South African President Thabo Mbeki met in Zimbabwe with President
Robert Mugabe to discuss the stalled negotiations aimed at ending the
country's political crisis. He says the talks are to resume Sunday.
VOA's Delia Robertson reports from our southern Africa bureau in
Following his meeting with Mr. Mugabe, the South
African president repeated his earlier assurances that negotiations
between Zimbabwe's political parties are going well. On Tuesday he
said the talks were merely adjourned.
"They will be adjourning
shortly for a couple of days because they want to go back Harare to go
and consult with their principals about the work that has been, and
then come back by the end of the week to resume the negotiations," President Mbeki said. "But they are proceeding."
President Mbeki is
evidently more concerned about progress in the talks than he concedes
in public. Before flying to Harare, he met in Pretoria with the MDC's
The talks stalled earlier this week after Mr.
Mugabe's ZANU-PF negotiating team offered Tsvangirai a vice presidency
in a proposed government of national unity. It was rejected by the MDC
leader. Mr. Mugabe already has two vice presidents who are merely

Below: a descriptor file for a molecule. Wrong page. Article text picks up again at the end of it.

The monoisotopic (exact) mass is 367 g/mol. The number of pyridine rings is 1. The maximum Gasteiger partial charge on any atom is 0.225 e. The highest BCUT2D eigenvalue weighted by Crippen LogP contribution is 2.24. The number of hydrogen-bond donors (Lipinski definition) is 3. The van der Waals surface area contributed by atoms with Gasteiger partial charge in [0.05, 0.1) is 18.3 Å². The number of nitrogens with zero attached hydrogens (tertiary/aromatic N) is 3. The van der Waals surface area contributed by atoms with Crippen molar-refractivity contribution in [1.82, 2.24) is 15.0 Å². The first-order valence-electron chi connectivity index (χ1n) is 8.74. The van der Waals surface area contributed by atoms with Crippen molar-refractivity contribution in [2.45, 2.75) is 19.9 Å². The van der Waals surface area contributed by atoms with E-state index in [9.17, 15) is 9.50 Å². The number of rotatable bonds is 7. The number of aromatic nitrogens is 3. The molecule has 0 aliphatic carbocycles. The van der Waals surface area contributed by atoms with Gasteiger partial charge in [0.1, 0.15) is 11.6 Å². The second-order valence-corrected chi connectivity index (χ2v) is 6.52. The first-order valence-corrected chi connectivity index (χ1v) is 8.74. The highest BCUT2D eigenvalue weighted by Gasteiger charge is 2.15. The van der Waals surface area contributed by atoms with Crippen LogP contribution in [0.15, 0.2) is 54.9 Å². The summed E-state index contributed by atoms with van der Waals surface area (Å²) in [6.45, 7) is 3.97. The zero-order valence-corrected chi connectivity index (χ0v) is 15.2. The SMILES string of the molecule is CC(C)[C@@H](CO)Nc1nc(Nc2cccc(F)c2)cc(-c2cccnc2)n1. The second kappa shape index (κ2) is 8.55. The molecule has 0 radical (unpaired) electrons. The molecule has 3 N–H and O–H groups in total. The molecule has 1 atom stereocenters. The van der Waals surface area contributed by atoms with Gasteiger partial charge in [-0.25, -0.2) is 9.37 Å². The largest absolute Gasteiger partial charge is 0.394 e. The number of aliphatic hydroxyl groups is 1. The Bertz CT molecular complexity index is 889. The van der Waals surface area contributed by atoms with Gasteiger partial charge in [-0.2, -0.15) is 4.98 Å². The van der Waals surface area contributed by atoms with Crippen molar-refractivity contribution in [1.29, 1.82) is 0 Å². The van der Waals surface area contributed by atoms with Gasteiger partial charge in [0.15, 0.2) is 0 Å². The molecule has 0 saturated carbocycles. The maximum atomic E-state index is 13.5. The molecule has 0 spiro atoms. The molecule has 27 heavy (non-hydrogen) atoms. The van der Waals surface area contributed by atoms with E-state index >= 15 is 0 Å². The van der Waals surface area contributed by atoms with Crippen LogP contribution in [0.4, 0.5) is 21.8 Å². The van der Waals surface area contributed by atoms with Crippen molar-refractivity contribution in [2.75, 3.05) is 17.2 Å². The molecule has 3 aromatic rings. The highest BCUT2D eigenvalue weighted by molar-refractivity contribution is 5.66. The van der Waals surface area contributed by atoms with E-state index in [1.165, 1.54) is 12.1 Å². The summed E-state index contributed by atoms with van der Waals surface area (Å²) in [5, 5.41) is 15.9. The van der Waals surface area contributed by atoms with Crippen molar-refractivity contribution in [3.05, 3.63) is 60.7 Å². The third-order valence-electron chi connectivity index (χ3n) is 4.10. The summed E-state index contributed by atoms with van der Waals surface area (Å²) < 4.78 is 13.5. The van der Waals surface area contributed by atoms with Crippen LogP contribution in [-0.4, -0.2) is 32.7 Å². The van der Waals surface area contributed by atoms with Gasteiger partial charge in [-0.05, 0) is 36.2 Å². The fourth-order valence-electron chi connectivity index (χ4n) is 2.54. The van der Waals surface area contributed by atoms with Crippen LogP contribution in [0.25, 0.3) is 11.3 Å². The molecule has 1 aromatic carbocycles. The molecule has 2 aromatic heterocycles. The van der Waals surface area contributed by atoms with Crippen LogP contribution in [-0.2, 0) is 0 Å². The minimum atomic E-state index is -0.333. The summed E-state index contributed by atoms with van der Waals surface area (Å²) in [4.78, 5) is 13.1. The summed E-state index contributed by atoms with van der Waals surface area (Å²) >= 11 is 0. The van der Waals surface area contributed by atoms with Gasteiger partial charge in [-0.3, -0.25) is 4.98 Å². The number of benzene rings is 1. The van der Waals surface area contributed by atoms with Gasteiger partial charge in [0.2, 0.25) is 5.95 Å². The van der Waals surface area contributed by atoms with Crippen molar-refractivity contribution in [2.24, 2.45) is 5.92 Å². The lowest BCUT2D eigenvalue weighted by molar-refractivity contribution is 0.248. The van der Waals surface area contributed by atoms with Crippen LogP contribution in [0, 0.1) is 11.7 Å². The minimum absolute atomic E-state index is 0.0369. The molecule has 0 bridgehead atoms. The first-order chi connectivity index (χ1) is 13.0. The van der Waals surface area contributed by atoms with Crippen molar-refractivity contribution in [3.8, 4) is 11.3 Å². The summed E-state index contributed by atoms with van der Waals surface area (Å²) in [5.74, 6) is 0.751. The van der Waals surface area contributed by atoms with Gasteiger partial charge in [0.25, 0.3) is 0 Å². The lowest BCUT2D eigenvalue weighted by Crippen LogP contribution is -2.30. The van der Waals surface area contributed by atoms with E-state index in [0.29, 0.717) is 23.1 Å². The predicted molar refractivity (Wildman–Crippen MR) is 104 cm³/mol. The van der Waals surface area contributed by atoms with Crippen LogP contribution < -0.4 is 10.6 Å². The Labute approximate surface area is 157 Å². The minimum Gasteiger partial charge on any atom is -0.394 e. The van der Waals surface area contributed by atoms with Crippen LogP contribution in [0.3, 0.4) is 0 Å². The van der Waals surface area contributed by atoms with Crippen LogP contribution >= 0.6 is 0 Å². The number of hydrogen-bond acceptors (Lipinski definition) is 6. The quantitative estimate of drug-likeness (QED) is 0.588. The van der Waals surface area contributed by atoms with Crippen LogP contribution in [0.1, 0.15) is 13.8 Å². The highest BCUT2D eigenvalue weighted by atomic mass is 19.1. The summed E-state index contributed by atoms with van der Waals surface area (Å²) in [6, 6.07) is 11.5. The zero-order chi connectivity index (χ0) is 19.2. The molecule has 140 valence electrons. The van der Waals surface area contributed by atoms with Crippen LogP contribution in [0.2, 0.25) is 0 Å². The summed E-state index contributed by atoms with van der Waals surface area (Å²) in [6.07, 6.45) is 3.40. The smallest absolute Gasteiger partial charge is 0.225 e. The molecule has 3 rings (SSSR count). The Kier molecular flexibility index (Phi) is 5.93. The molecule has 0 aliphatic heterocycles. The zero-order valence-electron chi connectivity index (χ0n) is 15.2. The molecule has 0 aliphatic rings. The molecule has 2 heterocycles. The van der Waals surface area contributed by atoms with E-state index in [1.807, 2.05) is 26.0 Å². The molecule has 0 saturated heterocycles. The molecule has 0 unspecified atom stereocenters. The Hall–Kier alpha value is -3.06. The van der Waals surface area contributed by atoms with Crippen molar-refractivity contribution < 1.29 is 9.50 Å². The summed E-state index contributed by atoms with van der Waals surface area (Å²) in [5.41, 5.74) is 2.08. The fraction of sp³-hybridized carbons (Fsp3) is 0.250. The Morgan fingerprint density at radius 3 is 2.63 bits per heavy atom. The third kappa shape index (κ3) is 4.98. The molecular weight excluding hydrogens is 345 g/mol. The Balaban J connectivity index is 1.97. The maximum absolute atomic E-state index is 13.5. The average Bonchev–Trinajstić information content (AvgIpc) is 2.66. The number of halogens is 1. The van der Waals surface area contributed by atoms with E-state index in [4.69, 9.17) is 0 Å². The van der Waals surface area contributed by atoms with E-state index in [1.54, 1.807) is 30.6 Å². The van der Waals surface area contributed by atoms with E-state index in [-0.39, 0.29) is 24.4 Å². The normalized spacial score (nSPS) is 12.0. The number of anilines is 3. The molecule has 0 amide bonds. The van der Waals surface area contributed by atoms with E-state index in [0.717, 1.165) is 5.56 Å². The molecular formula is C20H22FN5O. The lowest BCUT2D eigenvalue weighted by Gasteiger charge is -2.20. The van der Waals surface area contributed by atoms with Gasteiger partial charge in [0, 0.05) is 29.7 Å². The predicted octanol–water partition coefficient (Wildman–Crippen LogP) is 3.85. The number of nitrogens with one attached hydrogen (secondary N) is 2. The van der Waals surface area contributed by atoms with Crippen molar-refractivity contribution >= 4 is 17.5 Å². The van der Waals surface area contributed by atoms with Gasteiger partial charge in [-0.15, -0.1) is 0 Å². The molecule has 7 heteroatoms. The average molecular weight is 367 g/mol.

figureheads without any executive authority.
at a monetary policy meeting in Harare, the Zimbabwean leader said he
is committed to achieving a negotiated outcome to the country's crisis.
committed ourselves to a process of dialogue under the facilitation of
President [of South Africa, Thabo] Mbeki, whom I expect today anyway,"
he said. "There is total commitment on the part of government and
ZANU-PF and I hope there is similar total, there is similar commitment
on the part of the other parties."
But analysts have warned that Mr.Mugabe is determined to hang on to executive power.
believes that he should head a transitional unity government because he
got most of the votes in the preliminary presidential race in May. His
majority in that poll was not enough to avoid a runoff.
have warned that in addition to convincing Mr. Mugabe of the need for
compromise, Mr. Mbeki will have to find a way of drawing in the security
forces, particularly the Joint Operations Command, widely believe to be
the real power in Zimbabwe. The Joint Operations Command is run by a
senior party official, the various military commanders, the chiefs of
police and prisons, and the country's senior intelligence official.